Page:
2008 Annual Report
1a.Objectives (from AD-416)
The underlying genetic bases of key attributes that influence the quality, nutritive value and marketable yield of fresh and/or processed product quality in major Solanaceous crops will be elucidated, and will facilitate the deployment in improved germplasm. Gene expression will be characterized and selectable marker strategies for improving selection efficiency will be developed. The specific goals are:.
1)Development of tomato germplasm with enhanced quality attributes including fruit firmness and carotenoid content and characterization of the genetic control of these attributes. .
2)Identification of quantitative trait loci that influence tomato anthracnose fruit rot resistance. .
3)Development of new pepper germplasm for culinary and ornamental applications; determination of the inheritance of tissue-specific anthocyanin accumulation and characterization of the control of structural and regulatory genes for anthocyanin pigmentation
1b.Approach (from AD-416)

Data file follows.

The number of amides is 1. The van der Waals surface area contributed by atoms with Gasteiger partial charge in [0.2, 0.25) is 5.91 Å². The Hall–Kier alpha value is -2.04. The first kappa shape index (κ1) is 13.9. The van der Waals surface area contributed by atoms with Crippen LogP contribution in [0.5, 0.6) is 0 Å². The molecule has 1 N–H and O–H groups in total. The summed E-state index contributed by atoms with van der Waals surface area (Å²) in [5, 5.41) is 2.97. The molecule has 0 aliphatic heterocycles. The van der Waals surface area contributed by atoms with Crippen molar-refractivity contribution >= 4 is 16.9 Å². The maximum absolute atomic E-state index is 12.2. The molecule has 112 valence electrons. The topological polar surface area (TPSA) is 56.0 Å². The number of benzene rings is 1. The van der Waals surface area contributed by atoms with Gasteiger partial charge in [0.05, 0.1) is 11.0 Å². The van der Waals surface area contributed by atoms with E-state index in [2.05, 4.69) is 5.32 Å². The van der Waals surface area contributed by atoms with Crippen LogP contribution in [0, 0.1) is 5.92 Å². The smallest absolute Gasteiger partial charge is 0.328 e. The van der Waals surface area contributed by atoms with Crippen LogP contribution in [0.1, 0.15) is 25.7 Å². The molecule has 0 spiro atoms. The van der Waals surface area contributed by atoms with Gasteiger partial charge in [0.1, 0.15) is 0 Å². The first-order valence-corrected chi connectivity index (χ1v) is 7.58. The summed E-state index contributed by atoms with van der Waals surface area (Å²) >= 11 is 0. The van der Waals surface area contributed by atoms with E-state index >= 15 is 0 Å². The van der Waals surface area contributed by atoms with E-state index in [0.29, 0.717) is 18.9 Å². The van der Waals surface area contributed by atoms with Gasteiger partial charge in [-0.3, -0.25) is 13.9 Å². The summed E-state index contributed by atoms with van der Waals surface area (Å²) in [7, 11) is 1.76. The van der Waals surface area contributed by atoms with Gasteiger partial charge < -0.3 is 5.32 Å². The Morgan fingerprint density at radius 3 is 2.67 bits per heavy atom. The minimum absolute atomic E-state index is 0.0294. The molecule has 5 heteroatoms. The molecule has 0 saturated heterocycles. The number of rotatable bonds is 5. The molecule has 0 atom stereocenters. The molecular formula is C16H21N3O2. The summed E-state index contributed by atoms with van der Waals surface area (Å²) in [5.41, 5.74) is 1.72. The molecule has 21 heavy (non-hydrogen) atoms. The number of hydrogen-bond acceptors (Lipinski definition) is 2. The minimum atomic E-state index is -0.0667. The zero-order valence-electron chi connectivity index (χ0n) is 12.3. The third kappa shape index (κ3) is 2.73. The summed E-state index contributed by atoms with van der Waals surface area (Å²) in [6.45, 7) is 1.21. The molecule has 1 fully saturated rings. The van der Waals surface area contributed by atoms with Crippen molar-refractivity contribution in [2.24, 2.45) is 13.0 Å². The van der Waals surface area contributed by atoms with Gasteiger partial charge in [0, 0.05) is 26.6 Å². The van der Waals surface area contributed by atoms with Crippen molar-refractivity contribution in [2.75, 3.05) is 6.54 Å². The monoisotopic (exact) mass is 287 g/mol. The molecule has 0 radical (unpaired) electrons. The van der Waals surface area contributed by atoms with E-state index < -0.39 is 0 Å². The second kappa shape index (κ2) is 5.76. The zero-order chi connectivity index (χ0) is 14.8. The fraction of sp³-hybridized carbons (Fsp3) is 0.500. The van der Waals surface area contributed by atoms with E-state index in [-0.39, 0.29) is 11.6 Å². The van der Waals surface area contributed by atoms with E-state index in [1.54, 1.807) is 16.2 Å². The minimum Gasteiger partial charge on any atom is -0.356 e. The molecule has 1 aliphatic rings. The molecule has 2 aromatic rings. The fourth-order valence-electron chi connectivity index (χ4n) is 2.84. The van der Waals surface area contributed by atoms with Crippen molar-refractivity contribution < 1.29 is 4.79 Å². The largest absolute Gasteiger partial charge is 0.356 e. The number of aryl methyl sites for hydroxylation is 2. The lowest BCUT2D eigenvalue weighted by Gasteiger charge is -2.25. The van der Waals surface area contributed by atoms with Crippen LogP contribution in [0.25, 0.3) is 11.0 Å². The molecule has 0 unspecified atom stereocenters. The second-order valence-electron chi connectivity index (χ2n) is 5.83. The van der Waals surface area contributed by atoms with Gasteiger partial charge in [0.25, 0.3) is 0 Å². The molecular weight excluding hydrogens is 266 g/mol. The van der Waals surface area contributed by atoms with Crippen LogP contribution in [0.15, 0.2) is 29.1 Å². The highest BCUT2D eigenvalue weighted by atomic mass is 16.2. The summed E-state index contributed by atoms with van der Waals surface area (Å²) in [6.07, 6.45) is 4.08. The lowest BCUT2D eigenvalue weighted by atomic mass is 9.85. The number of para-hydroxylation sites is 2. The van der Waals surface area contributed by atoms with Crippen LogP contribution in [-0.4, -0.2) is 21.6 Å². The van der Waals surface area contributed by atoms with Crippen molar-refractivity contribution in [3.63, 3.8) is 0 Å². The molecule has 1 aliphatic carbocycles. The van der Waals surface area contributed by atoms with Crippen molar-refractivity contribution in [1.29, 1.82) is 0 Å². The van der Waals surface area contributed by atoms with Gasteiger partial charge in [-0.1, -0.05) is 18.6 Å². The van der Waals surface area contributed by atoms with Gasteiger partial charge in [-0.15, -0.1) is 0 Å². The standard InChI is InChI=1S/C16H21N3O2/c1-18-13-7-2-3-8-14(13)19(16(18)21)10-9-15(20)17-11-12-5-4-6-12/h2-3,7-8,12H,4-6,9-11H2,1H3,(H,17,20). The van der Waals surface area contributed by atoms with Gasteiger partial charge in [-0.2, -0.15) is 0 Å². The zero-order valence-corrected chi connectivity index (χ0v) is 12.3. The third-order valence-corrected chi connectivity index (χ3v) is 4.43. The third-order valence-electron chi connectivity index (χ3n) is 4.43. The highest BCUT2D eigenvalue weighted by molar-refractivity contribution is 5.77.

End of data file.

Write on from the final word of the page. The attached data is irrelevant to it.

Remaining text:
The inheritance of tomato fruit firmness in firm and ultra-firm processing tomato germplasm developed from interspecific Lycopersicon esculentum x L. hirsutum crosses will be determined and genetic variance components estimated. The inheritance of tissue-specific carotenoid content in tomato fruit pericarp, columella and locule tissues will be characterized. Genetic stocks will be developed for use in basic studies on carotenoid accumulation and for use in development of enhanced germplasm. Using RT-PCR, the relationship between variation in lycopene content and tissue-specific expression of carotenoid biosynthetic genes will be assessed. Sequence information of genomic clones of differentially expressed genes will be used to develop selectable markers for enhanced fruit pigmentation. Recombinant L. esculentum inbred tomato lines (RILs) segregating for resistance to anthracnose fruit rot have been developed. AFLP and SSR markers that differentiate parental RIL lines will be utilized for identification of QTL linked to fruit rot resistance. Relative map positions will be determined using introgression line analysis. Pepper germplasm with unique fruit and foliage pigmentation patterns, as well as unique growth habits and fruit characteristics will be developed for culinary, ornamental and dual-purpose applications. The inheritance of growth habit, photoperiod sensitivity, and tissue-specific anthocyanin pigmentation will be studied and genotypes for respective anthocyanin regulatory genes determined via complementation. Utilizing cDNA or partial genomic clones of anthocyanin regulatory and structural genes, the expression of anthocyanin-related genes will be studied with viral-induced color break, related to viral RNA distribution, and the information utilized to develop selectable markers for these genes in pepper.